Monday, 12 November 2012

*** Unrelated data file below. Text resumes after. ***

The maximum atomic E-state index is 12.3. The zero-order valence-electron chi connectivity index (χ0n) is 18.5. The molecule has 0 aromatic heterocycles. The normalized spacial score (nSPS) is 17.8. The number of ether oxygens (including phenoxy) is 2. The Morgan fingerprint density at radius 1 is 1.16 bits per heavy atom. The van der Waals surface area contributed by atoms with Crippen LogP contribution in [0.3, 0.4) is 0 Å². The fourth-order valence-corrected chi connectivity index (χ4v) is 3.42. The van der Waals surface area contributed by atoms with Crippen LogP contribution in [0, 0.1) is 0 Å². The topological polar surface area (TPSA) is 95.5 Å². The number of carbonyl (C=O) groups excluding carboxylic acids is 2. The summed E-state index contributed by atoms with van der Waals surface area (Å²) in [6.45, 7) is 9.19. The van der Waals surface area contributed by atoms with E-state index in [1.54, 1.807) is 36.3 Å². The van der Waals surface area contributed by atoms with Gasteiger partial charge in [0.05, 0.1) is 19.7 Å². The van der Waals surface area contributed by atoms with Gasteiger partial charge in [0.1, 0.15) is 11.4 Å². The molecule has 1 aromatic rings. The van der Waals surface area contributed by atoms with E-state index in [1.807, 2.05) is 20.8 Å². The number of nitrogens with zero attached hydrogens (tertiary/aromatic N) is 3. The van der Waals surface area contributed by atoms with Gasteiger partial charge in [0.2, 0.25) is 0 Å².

The growing number of animals infected with the Schmallenberg virus (SBV) has prompted NFU Scotland to re-issue its call for farmer vigilance. Exposure to SBV can result in relatively mild conditions in cattle and sheep but where infection takes place during the early stage of pregnancy; it can result in congenital disorders of lambs and calves, stillbirths and abortions. Spread by midges, it was first identified as a new virus on German and Dutch farms last year and spread throughout parts of Europe and southern England. Results from surveillance across GB indicate much wider evidence of spread of SBV and positive animals have been found in Scotland and the North of England. Last week, saw positive cases in Northern and Southern Ireland. NFU Scotland, in partnership with Scottish Government, Moredun, SAC and Biobest, has put in place a scheme to help monitor the possible spread of SBV into Scotland from animals brought in from risk areas. The NFUS testing scheme, which covers the laboratory cost of the first four tests from farms, will remain open until 1 December 2012. NFU Scotland President Nigel Miller said: “SBV is not a notifiable disease and although we have helped to put some surveillance in place, it is far from extensive. I think we have to prepare for the fact that the picture in Scotland can be expected to be worse that the tests reveal. “Although there is no evidence of acute disease in Scotland, post-movement testing shows animals have moved into Scotland that have previously been exposed to the disease. Testing has been limited but finding a number of positive animals in Scotland highlights the probability that greater numbers of animals that have been exposed to the disease have been brought in. “That increases the possibility that infectious animals may be amongst those imports. If SBV has moved into Scotland, the impact will depend on where the disease is, when it arrived and the temperature limits at which the disease can replicate within midges - all questions that we currently cannot answer. “The end of October and start of November traditionally heralds the arrival of the low vector (midge) activity season offering protection to those animals put to the bull or tup from late October onwards. Those breeders that were not able to delay breeding into the low vector season should consider the possible risk that animals may have been affected by SBV during the crucial stage of early pregnancy and, with their vet, consider what actions they may need to take. “Any keepers who have brought animals in from England or Wales should consider testing those animals to ascertain the potential risk. The NFUS testing scheme to cover the lab cost of the first four tests will remain open until 1 December. “Looking further ahead, SBV successfully over-wintered from 2011 to 2012 and if the same happens this winter, then there could be a threat to naïve stock during 2013. The risk for 2013 will depend on winter temperatures, the ability of the virus to transmit vertically from dam to foetus and the effect of summer temperatures on spread. “A vaccine may be available for 2013, and keepers concerned about the risks for 2013 should keep up to date with the vaccine development and discuss the available options with their vet. “At the end of November, NFUS will be rolling out a programme of events for livestock producers and an update on Schmallenberg will be part of the programme at these events.”